What is the Difference Between a Robot and a Cobot?

What is the Difference Between a Robot and Cobot?

Traditional industrial robots are big, fast and strong, able to effortlessly handle welders and automobile assemblies. Cobots are none of those things but are instead enabling a whole new range of collaborative manufacturing practices.

When asked to think of robots, many people might picture fast-moving automotive assembly and welding robots, or perhaps something from science fiction. There are countless forms of robots, with most of them being deployed in commercial and industrial applications.

Because traditional industrial robots are big, fast and strong, workers generally must be kept apart from them. As explained in What is a Cobot?, a newer generation of collaborative robots (cobots) are designed to work directly with humans.

Cobots are a form of robot, but with enough distinctions to warrant their own category.

This article will take a closer look at the differences and unique benefits of cobots as compared with traditional robots, referred to as robots for the remainder of this article.

Robots versus Cobots

Cobots enable manufacturers to perform the same tasks as robots, however they require a smaller investment and offer more flexibility for setup and range of operation.

ACTIVITY OR CHARACTERISTIC

ROBOTS

COBOTS

Moving parts and products
Executing a path or trajectory motion
Working autonomously for extended durations
Increasing both productivity and quality
Reducing worker musculoskeletal injuries
Requires extensive sensors and guarding for safety
Taking up significant installation space
Demands expert robotics knowledge to integrate
Expensive (total installation and configuration cost)
Quick and easy to set up
Fits into existing workspaces
Readily moved from one task to another
Configurable by non-experts
Rapidly reconfigurable for different tasks

Common Benefits of Robots and Cobots

If a person squints their eyes and stands at a certain distance as they view a cobot or a robot, there are many visual similarities. Although their paint jobs and other aesthetics may differ, both types usually have multi-jointed arms with some form of tool on the end. Indeed, both types are designed to perform work in industrial plants and commercial facilities. They both can move parts around and follow a path of motion, sometimes called a trajectory. This path can be a rigorous X/Y/Z coordinate motion, or it can be smoothly interpolated from one location to the next. Although cobots are the slower of the two, both can accelerate, decelerate, move and position themselves quickly and with exquisite and repeatable accuracy. Both can work autonomously for long periods of time, and don’t get injured or call in sick.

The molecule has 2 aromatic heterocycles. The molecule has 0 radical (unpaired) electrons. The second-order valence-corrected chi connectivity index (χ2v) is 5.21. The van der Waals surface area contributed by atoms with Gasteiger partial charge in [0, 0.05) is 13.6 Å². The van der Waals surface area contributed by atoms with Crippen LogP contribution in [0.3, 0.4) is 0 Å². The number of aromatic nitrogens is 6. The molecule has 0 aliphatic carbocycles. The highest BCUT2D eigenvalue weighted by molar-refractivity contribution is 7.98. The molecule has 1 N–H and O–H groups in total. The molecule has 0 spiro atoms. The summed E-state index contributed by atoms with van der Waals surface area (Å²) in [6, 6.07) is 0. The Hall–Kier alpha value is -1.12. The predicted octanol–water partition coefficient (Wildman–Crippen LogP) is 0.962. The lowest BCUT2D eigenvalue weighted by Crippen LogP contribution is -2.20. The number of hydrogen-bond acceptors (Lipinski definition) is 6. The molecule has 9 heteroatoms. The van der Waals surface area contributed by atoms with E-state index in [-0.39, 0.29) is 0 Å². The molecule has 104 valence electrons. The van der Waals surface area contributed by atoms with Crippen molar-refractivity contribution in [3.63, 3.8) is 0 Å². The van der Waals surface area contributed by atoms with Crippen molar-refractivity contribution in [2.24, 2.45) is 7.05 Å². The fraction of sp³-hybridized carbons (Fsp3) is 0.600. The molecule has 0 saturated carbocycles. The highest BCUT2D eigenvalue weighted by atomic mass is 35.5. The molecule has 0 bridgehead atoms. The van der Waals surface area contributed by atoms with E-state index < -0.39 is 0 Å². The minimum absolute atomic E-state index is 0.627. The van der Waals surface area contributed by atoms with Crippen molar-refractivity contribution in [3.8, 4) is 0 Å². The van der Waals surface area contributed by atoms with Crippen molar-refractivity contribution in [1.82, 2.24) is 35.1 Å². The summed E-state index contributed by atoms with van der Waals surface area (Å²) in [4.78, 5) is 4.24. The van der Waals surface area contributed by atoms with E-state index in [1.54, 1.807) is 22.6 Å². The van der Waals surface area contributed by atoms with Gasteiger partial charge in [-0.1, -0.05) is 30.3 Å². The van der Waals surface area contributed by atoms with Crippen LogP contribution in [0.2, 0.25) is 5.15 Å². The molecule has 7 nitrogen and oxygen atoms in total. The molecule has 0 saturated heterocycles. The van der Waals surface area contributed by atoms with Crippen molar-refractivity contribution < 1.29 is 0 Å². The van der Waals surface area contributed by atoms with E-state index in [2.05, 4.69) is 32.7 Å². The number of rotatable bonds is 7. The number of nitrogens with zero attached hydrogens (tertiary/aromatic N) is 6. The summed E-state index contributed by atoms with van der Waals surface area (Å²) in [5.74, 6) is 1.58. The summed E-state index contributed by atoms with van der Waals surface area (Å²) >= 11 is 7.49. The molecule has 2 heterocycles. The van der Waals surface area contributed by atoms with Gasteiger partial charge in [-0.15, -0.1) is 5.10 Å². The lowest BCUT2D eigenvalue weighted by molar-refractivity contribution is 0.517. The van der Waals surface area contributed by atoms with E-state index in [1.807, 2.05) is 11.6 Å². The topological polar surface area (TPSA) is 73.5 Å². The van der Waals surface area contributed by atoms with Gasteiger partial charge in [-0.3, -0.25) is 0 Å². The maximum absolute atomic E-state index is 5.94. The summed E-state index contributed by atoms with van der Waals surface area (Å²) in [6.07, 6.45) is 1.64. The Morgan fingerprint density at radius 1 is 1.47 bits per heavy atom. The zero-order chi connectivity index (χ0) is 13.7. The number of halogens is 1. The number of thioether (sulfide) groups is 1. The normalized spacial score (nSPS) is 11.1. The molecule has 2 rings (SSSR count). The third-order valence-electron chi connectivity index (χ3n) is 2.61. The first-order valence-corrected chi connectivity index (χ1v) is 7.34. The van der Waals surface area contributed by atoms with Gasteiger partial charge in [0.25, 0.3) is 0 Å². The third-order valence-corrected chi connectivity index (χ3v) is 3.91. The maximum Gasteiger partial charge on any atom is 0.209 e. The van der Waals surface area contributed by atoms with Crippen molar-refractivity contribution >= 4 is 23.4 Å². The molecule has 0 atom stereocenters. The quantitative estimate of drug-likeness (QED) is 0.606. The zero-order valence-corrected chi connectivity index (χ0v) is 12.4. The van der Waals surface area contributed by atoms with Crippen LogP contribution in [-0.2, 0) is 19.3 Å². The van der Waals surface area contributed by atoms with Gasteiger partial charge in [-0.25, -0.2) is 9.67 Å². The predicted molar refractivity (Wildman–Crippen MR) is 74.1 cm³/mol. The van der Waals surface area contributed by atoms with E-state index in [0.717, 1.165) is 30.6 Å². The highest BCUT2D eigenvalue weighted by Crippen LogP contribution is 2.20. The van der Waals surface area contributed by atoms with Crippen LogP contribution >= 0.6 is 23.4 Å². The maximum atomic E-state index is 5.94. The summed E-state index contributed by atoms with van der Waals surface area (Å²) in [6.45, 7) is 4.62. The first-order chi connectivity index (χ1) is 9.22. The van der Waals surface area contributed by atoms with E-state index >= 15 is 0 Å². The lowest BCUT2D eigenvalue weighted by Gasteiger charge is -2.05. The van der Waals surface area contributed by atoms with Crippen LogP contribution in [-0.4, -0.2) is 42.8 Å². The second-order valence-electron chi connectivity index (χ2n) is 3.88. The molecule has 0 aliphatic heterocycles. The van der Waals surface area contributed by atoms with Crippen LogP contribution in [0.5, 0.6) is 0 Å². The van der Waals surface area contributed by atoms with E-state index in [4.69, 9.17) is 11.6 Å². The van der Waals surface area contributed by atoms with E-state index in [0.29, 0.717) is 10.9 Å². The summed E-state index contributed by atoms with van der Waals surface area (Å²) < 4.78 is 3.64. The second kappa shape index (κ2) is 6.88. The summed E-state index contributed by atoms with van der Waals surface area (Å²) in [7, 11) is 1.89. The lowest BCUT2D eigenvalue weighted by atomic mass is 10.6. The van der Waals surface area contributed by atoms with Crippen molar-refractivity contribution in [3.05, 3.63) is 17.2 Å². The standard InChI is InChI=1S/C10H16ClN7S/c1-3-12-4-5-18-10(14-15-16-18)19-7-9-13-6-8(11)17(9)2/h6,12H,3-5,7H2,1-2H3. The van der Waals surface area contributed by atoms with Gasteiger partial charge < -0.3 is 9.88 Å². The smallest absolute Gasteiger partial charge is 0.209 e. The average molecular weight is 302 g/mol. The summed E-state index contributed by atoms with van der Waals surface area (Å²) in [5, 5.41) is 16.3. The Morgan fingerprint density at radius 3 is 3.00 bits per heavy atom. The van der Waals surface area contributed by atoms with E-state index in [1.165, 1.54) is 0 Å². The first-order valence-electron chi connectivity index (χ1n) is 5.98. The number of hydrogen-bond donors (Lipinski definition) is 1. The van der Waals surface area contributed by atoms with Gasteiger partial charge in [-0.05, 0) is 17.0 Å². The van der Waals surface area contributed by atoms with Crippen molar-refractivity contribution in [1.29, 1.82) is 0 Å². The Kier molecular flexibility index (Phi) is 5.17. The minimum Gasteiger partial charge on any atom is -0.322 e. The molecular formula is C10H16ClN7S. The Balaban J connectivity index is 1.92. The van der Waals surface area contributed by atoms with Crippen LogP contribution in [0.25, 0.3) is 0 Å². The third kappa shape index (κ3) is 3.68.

Maximizing productivity, improving product quality and preventing musculoskeletal injuries to workers such as repetitive strain injury (RSI) are prime goals when implementing robots or cobots. By doing the exact same tasks over and over, both robots and cobots protect workers from RSI and even boredom, improving worker safety.

Robots on an automated production lineBenefits and Challenges Unique to Robots

Since robots are so powerful and fast, they usually do not have built-in provisions for keeping operators safe. Therefore, they are usually fenced-off into a work cell or caged area to keep people out. This work cell is typically protected with special safety sensors and associated controls to stop the robot any time the cell is opened or when workers are sensed where they should not be, and to keep the cell secured when the robot is active. This requires extensive floor space, design effort and testing. It also means that robots are largely dedicated to the one task they were installed for.

Robots were designed as heavy-lifting work equipment, with less emphasis on user-friendly configuration. A robot can require extensive robotics knowledge to program its actions and properly integrate its work with the environment and upstream/downstream systems, which also must be automated. Not only are robots expensive to obtain, they are costly to engineer.

Man working with OMRON collaborative robotBenefits and Challenges Unique to Cobots

Cobots, on the other hand, were designed with the express purpose of working with humans. They can’t lift as much as larger robots, but their motion abilities are designed to be safe around people, so fences and safety sensors are not required. Since they are generally smaller than robots, they can be much easier to install than robots. For both these reasons, they are easy to slot into any existing workspace. In fact, they are often mounted on mobile stations so they can be moved from one task to another.

Because they are a newer and mission-specific generation of automation, cobots have been designed from the ground up for easy configuration. It is possible to teach them with script or visual flowchart-based software, but they can also be taught by physically moving the articulated arm to the necessary positions. This means anyone can configure them. It also means they are easily reconfigurable for many tasks, so one cobot can be moved about and repurposed for new tasks without significant changeover effort. This flexibility and ease of use means they can be put into service sooner and more fully utilized, leading to a faster return on investment (ROI).

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